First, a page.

Which job - Skilled Unit vs LTAC?
- 0Nov 29, '12 by mobl.rnI have been offered two jobs and I am not sure which one would be a better fit!
I am a new grad with a few months LTC experience and I would like to get more acute care experience.
The first job is at a 75 bed LTAC facility. FT nights. The base pay is a bit higher.
The second job is on a Skilled/Rehab Unit at a regional hospital. FT days. Benefits are better, but pay is less.
Patient ratios at both facilities are about 6:1.
Is there a big difference in the acuity of these patients? Would one provide better experiences than the other? Would a larger facility provide me with more advancement opportunities?
Any comments or opinions would be greatly appreciated!
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- 0Nov 29, '12 by tammyfairI've worked both, LTAC for 1 1/2 years, and just started a new acute rehab job at a hospital now. I liked my LTAC experience, because I got to do MASSIVE amounts of cares. Think ventilators, g-tubes, trachs, wounds, wound vacs, tube feedings, etc etc etc.... but for the most part they were stable. The NP came by once or twice a week, the dr came by once a week, the WOC-RN came by once a week. At the acute rehab, they are slightly more acute, the dr is there every day, I do more IVs now, but less of the other cares and more toileting. It may be easier to transfer to a different unit in a few years because of having better/closer references. What it would come down to for me, would be the hours. Days is always busier and you will learn more than nights, nights you have less interaction with drs, pt/ot/st, managers, etc, but you will have more time with patients. You can always ask your interviewer what types of patients they get and their acuity.
- 0Nov 30, '12 by cute.as.a.callbuttonI was a new grad in May and got my first job in a SNU at a regional hospital that has an Acute rehab unit on the other side of the hall. At first I was apprehensive about getting "stuck" in skilled nursing but that eneded up not being the case at all. We get pulled to the med surg floor all the time, and currently I pick shifts up in the ARU. I guess what Im trying to say is Im getting tons of experience being as Im in a hospital than what Id be getting if I was in a NH. Also, where Im from Hospitals do not honor NHs as Med Surg experience but the work I do on my SNU counts as med surg since it's in a hospital, something to think about if you ever want to advance to ER, ICU ect...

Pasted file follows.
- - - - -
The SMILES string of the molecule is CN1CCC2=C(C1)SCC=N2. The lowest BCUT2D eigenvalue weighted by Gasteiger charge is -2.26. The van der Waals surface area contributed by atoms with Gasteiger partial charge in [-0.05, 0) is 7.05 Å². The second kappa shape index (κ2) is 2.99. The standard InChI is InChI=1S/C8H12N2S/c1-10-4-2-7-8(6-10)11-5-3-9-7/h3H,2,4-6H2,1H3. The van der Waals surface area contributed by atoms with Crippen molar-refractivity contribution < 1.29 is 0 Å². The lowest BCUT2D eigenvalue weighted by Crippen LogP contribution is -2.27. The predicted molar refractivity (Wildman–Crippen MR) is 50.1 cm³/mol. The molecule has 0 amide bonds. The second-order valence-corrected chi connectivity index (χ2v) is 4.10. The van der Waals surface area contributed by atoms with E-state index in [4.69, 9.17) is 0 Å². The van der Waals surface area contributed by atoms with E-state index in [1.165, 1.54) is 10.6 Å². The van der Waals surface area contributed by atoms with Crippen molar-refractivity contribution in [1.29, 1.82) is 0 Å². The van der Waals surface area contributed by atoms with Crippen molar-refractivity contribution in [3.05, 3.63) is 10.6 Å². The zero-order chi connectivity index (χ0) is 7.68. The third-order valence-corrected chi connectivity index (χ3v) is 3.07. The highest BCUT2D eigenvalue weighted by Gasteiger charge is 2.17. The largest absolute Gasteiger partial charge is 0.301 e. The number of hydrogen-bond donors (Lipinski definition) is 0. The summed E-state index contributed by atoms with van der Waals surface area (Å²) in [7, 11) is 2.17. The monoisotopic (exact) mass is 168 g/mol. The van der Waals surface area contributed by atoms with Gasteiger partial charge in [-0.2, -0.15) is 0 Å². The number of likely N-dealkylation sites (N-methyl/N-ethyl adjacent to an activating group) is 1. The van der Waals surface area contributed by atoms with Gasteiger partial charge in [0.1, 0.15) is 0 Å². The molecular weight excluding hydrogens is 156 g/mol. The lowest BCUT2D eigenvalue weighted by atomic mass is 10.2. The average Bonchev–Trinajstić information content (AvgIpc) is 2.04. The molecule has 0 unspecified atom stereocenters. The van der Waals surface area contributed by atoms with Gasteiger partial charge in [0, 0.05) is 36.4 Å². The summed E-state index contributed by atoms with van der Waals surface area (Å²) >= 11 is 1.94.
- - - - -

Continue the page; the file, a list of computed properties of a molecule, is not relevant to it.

- 0Dec 1, '12 by born2circulateRNI'm a new graduate and I got an offer at an LTACH about 3 months ago. It was definitely not my first choice, but now I am very grateful to have gotten the experience I have. As the first poster stated, you will get tons of experience. At my place of employment, we have a higher and a lower level of acuity. The higher acuity (more like an ICU floor) patients are usually admitted for acute respiratory failure and mostly all are on ventilators. The ratio is 1:3-4. The lower level of acuity is like a med-surg floor with a ratio ranging from 1:5-6. You'll get patients for ventilator weaning, antibiotic therapy, pain management, complex wound care treatment- a variety of patients.
Let's see...for the 2 months I have been employed, I've managed peripheral lines, central lines, arterial lines, patients on full ventilator settings to nasal cannula, enteral nutrition and TPN/lipids, PEG tubes, Dobhoff tubes, wound vacs, PCA pumps, blood administration, critical drips such as Levophed, insulin, Fentanyl, amiodarone; chest tubes, different types of ostomies and drains. You get to draw your own labs usually - from central lines and venipunctures. You will get to insert and discontinue foleys, fecal management systems, dobhoff tubes, central lines (insert only you're certified for it - but d/c, yes). You'll do tons of sterile dressing changes for central lines and wounds dressing changes. You will definitely learn to critically think and prioritize - because things do come up and you need to figure out what do first. You have patient with 3+ edema with CHF receiving blood vs. a patient who wants their prn pain medication q 4 hours -who to assess first? You will have needy patients, nice patients, older patients, younger patients, emotional patients, unsatisfied patients/family. You will have to communicate with family members, MDs, NPs etc. I'm not sure of the acuity of a skilled nursing facility, but I can speak for LTACHs due to experience. However, every LTACH is different.
I received a pretty lengthy orientation of 12 weeks and will be on my own after next week. I was also hired for full-time, nights - and I must say I definitely prefer nights. LTACH is definitely acute care, but some individuals think differently due to the LONG TERM of LTACH. I've learned tons. Maybe shadowing will help make your decision. Good Luck!